In second grade, Robert Caseman and his ilk matured a bit. Finally recognizing that words can never hurt, but sticks and stones can sure break bones, they invented the Abdominal Snowman. 12 They would order him to lie on the ground (and for some reason he’d agree), and then four guys would take a limb apiece and pull. It was a kind of drawing-and-quartering, but with seven-year-olds tugging it wasn’t fatal, just embarrassing and dumb. It made him feel like no one liked him, which, in fact, no one did. His single consolation was that one day, he would matter. He’d be famous. And none of them ever would. That’s why, his mom said, they made fun of him in the first place. “They’re just jealous,” she said. But Colin knew better. They weren’t jealous. He just wasn’t likable. Sometimes it’s that simple.
And so both Colin and his parents were utterly pleased and relieved when, just after the start of third grade, Colin Singleton proved his sociological well-being by (briefly) winning the heart of the prettiest eight-year-old girl in all Chicago.
Colin pulled into a rest stop near Paducah, Kentucky, around three in the morning, leaned his seat back until it pressed against Hassan’s legs in the backseat, and slept. Some four hours later, he awoke—Hassan was kicking him through the seat.
“Kafir—I’m paralyzed back here. Lean that shit forward. I gotta pray. ”
He’d been dreaming his memories of Katherine. Colin reached down and pulled the lever, his seat snapping forward.
“Fug,” Hassan said. “Did something die in my throat last night?”
“Um, I’m sleeping. ”
“Because my mouth tastes like an open grave. Did you pack any toothpaste?”
“There’s a word for that, actually. Fetor hepaticus. It happens during late st—”
“Not interesting,” said Hassan, which is what he said whenever Colin started going off on a random tangent. “Toothpaste?”
“Toiletry kit in the duffel in the trunk,” Colin answered. 13
Hassan slammed the door behind him, then slammed the trunk shut a few moments later, and as Colin wiped the sleep from his eyes, he figured he might as well wake up. While Hassan knelt on the concrete outside, fac-ingMecca, Colin went to the bathroom (there graffiti in the stall read: CALL DANA FOR BLOW. Colin wondered whether Dana provided fellatio or cocaine, and then, for the first time since he’d been lying motionless on the carpet of his bedroom, he indulged his greatest passion. He anagrammed: Call Dana for blow; Ballad for a clown).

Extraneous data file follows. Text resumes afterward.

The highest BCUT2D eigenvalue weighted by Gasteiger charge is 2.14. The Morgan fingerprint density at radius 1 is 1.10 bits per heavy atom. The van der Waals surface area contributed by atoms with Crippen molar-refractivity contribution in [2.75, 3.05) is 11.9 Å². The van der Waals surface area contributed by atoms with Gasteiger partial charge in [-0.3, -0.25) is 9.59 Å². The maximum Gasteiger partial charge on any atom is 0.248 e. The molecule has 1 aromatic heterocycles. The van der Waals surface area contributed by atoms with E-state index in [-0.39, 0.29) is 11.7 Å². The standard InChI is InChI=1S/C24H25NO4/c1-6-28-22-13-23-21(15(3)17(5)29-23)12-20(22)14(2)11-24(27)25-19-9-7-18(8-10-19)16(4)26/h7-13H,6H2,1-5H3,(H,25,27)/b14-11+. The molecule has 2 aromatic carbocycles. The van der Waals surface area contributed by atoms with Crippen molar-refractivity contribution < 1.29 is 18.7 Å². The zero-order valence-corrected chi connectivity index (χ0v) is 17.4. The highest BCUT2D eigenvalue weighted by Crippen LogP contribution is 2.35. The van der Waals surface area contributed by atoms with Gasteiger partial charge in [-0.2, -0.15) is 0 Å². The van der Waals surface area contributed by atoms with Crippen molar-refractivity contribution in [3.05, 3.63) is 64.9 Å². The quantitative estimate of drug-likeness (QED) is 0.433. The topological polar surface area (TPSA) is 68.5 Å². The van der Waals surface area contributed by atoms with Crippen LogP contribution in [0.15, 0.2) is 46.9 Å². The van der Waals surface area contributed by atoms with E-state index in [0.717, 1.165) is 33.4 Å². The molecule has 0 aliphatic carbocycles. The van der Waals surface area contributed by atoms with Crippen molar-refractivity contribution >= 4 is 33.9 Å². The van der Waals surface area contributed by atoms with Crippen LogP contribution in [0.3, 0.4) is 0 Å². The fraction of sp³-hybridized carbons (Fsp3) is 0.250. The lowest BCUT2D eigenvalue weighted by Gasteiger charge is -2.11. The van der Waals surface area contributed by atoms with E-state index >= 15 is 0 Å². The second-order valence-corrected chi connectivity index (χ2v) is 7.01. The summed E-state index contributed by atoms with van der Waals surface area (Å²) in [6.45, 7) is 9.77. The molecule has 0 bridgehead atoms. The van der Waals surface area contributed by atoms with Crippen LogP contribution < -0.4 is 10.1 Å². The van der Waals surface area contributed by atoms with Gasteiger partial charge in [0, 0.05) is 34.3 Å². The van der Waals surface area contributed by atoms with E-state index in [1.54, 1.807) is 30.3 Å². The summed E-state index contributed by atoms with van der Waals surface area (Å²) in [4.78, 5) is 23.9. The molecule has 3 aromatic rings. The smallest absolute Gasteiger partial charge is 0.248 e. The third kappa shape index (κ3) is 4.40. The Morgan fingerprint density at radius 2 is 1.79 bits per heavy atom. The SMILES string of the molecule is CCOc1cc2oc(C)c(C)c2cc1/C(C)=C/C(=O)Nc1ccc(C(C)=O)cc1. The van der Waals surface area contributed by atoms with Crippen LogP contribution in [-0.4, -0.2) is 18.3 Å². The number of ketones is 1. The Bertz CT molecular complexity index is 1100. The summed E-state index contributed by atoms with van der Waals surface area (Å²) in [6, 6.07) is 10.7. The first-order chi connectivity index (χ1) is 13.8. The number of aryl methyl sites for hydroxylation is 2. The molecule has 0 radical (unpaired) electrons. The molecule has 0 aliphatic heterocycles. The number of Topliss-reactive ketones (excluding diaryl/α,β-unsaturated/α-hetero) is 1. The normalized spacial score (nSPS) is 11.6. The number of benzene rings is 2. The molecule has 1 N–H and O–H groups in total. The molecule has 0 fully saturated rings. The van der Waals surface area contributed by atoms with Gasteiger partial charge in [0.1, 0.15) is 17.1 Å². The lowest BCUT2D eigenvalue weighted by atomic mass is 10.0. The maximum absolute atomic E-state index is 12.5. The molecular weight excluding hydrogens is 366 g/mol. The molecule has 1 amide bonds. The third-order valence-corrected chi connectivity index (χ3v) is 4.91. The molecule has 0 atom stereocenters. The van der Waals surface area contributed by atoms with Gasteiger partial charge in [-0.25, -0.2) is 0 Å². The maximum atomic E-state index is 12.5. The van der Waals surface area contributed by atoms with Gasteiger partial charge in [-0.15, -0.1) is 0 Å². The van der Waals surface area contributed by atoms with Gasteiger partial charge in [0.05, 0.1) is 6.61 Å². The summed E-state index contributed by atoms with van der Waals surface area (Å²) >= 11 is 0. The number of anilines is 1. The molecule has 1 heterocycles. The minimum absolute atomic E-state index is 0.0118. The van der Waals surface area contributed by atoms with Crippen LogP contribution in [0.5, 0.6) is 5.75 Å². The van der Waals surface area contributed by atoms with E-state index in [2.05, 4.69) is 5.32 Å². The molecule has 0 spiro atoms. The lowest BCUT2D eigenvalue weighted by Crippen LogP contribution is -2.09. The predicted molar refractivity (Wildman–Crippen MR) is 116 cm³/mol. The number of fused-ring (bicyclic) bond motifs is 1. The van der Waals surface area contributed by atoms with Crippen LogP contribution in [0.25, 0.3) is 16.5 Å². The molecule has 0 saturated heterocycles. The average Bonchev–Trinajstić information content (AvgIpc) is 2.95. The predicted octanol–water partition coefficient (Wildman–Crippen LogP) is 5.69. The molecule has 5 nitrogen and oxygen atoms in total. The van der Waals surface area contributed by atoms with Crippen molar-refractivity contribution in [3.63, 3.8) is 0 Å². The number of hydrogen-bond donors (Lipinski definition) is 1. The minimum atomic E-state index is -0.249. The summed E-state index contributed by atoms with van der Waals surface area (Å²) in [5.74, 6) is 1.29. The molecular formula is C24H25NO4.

He walked out into the warmth of Kentucky and sat down at a picnic table across from Hassan, who seemed to be attacking the table with the pocketknife attached to his key chain.
“What are you doing?” Colin folded his arms on the table and then put his head down.
“Well, while you were in the bathroom, I sat down at this picnic table here in Bumblefug, Kentucky, and noticed that someone had carved that GOD HATES FAG, which, aside from being a grammatical nightmare, is absolutely ridiculous. So I’m changing it to ‘God Hates Baguettes. ’ It’s tough to disagree with that. Everybody hates baguettes. ”
“J’aime les baguettes,” Colin muttered.
“You aime lots of stupid crap. ”
While Hassan worked to make God hates baguettes, Colin’s mind raced like this: (1) baguettes (2) Katherine XIX (3) the ruby necklace he’d bought her five months and seventeen days before (4) most rubies come from India, which (5) used to be under control of the United Kingdom, of which (6) Winston Churchill was the prime minister, and (7) isn’t it interesting how a lot of good politicians, like Churchill and also Gandhi, were bald while (8) a lot of evil dictators, like Hitler and Stalin and Saddam Hussein, were mustachioed? But (9) Mussolini only wore a mustache sometimes, and (10) lots of good scientists had mustaches, like the Italian Ruggero Oddi, who (11) discovered (and named for himself) the intestinal tract’s sphincter of Oddi, which is just one of several lesser-known sphincters like (12) the pupillary sphincter.
And speaking of which: when Hassan Harbish showed up at the Kalman School in tenth grade after a decade of home-schooling, he was plenty smart, albeit not prodigiously so. That fall, he was in Calculus I with Colin, who was a ninth-grader. But they never spoke, because Colin had given up on pursuing friendships with individuals not named Katherine. He hated almost all the students at Kalman, which was just as well, since by and large they hated him back.
About two weeks into class, Colin raised his hand and Ms. Sorenstein said, “Yes, Colin?” Colin was holding his hand underneath his glasses, against his left eye, in obvious discomfort.
“May I be excused for a moment?” he asked.
“Is it important?”
“I think I have an eyelash in my pupillary sphincter,” replied Colin, and the class erupted into laughter. Ms. Sorenstein sent him on his way, and then Colin went into the bathroom and, staring in the mirror, plucked the eyelash from his eye, where the pupillary sphincter is located.
After class, Hassan found Colin eating a peanut butter and no jelly sandwich on the wide stone staircase at the school’s back entrance.
“Look,” Hassan said. “This is my ninth day at a school in my entire life, and yet somehow I have already grasped what you can and cannot say. And you cannot say anything about your own sphincter. ”
“It’s part of your eye,” Colin said defensively. “I was being clever. ”
“Listen, dude. You gotta know your audience. That bit would kill at an ophthalmologist convention, but in calculus class, everybody’s just wondering how the hell you got an eyelash there. ”
And so they were friends.
“I’ve gotta say, I don’t think much of Kentucky,” Hassan said. Colin tilted his head up, resting his chin on his arms. He scanned the rest-stop parking lot for a moment. His missing piece was nowhere to be found.